Nordyke gun case nears end
on Jun 2, 2012 at 8:24 am
One of the nation’s longest-running court battles over gun rights staggered toward its end on Friday, leaving uncertain its final legacy in the development of Second Amendment law. The en banc Ninth Circuit Court reached a final decision in the celebrated case of Nordyke v. King (Nordyke VI) without even settling on the constitutional test that gun-regulating laws must satisfy — probably the most important issue still open.
Approaching its 13th anniversary in the courts, the Nordyke case at one time was on the leading edge of establishing gun possession as a personal constitutional right — before the Supreme Court embraced that idea in 2008 in a District of Columbia case. And it also was out in front on extending such a right to the state and local level — before the Supreme Court so decided in 2010, in an Illinois case.
As it emerged Friday as Nordyke VI, on its second round of en banc review, the case brought a three-and-a-half page ruling unanimously dismissing Russell and Sallie Nordyke’s Second Amendment claim but giving them a qualified right to put on gun shows at the fairgrounds in Alameda County, California. The dismissal order was unanimous, but the failure to define a constitutional standard split the judges 7-4.
If that is the final form of the decision (the three opinions issued in the case suggested that it may not be over yet), it would not appear to be a good candidate for Supreme Court review. The Nordykes can hold their gun shows, if they abide by a “safety” restriction on gun handling, and Alameda County’s board of supervisors has withstood the Second Amendment challenge.
There was never any dispute in the case that the Nordykes were legitimate gun dealers who would sell only firearms that were legal under federal and state law. But the county, since 1999, had barred them from the fairgrounds under an ordinance forbidding gun or ammunition possession on county property. No gun, loaded or unloaded, could be on Alameda’s public property — with the exception of its use in a movie, other theatrical production, or an “event,” if the gun were “secured to prevent unauthorized use.”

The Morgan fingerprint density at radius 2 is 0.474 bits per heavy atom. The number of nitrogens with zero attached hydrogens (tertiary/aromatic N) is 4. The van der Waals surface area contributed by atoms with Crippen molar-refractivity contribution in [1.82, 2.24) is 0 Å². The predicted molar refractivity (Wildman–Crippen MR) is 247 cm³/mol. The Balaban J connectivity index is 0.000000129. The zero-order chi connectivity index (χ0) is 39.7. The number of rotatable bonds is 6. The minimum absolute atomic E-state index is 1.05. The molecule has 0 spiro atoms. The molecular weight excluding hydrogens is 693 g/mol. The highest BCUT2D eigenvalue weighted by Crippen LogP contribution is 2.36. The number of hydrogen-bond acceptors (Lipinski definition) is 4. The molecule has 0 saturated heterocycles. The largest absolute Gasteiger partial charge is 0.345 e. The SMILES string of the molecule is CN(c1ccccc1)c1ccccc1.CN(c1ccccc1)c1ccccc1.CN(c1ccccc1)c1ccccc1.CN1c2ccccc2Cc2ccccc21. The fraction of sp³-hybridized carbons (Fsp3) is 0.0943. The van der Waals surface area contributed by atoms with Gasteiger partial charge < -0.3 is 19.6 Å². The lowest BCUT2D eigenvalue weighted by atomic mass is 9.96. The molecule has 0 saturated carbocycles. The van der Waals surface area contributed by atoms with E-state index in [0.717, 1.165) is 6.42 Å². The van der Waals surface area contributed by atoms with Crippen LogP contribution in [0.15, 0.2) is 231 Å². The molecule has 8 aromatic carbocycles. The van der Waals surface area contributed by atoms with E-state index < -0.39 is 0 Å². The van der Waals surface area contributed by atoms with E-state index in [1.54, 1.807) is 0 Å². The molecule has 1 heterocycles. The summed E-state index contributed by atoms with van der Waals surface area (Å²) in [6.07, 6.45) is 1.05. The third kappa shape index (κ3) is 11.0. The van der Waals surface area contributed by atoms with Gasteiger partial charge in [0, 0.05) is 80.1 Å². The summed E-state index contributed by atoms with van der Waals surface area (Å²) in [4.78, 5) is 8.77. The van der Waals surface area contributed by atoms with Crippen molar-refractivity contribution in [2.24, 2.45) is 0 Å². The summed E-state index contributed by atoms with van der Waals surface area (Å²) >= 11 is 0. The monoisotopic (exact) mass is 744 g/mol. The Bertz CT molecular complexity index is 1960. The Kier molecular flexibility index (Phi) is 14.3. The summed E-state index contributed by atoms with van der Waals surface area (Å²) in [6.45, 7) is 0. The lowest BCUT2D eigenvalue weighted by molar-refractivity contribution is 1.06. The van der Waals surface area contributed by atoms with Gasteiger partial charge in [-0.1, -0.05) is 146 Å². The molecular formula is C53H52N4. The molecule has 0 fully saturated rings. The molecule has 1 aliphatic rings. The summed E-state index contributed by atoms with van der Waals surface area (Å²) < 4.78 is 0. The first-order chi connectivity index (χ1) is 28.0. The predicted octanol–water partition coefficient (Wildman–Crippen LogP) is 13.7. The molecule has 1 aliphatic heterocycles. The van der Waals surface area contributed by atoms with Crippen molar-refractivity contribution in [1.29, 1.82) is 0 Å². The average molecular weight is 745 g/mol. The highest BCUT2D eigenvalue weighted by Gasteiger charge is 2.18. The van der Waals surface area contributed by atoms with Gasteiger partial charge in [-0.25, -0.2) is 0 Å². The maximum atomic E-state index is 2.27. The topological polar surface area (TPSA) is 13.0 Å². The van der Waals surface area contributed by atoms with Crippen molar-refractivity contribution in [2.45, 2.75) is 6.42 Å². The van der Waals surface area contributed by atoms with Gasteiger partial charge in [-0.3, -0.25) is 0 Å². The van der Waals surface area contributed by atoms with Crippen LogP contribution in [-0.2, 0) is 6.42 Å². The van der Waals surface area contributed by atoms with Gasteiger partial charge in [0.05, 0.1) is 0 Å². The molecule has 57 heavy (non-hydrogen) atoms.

The Nordykes promptly sued, in September 1999, and the courthouse saga began, and along the way failed to get Supreme Court review but appeared in District Court and the Ninth Circuit repeatedly.
The Nordyke VI result, in an opinion written by Circuit Judge Susan P. Graber, concluded with this observation: “In the present case, they [the Nordykes] cannot succeed, no matter what form of scrutiny applies to Second Amendment claims.” Thus, the seven-judge majority refused to announce any constitutional standard: rational basis, heightened scrutiny, or strict scrutiny.
The Supreme Court itself in its 2008 decision in District of Columbia v. Heller did not lay down such a standard, and lower courts have been struggling over how to define one. The four judges who did not go along with Judge Graber’s opinion, but agreed that the case should be dismissed, wanted a form of heightened scrutiny — gun controls would violate the Second Amendment if they put a “substantial burden” on gun rights. That would make it somewhat easier for gun advocates to challenge control laws, but not as easy as if the standard were the toughest — strict scrutiny.
The Supreme Court has yet to take a case to establish the standard of review, but a number of cases are continuing to develop, and the issue will inevitably reach the Justices.
In the Nordyke case, the difference at this point was that Alameda County officials, after insisting for years that no gun shows could be held on county property, had told the Circuit Court in the latest round that it considered gun shows to come within the exception written into the ordinance for an “event” and that guns could be sold there if a cable attached the firearm to a table or some other fixed object, in the way that electronics devices are tethered in stores to thwart shoplifting. This, the county supervisors said, would allow potential buyers at gun shows to handle the merchandise adequately.
Judge Graber wrote that the court would hold the county to that concession, and, with that, the Nordykes “cannot state a viable Second Amendment claim…No matter how broad the scope of the Second Amendment — an issue that we leave for another day — it is clear that, as applied to [the Nordykes’] gun shows and as interpreted by the county, this regulation is permissible.”
But, at the end of her opinion, Judge Graber said that, if the county were to add new requirements or “enforce the ordinance unequally,” or if added facts came to light, the Nordykes or another legal gun show operator could file a new Second Amendment challenge. The four other judges said essentially the same thing in separate opinions written by Circuit Judge Diarmuid F. O’Scannlain and Sandra S. Ikuta.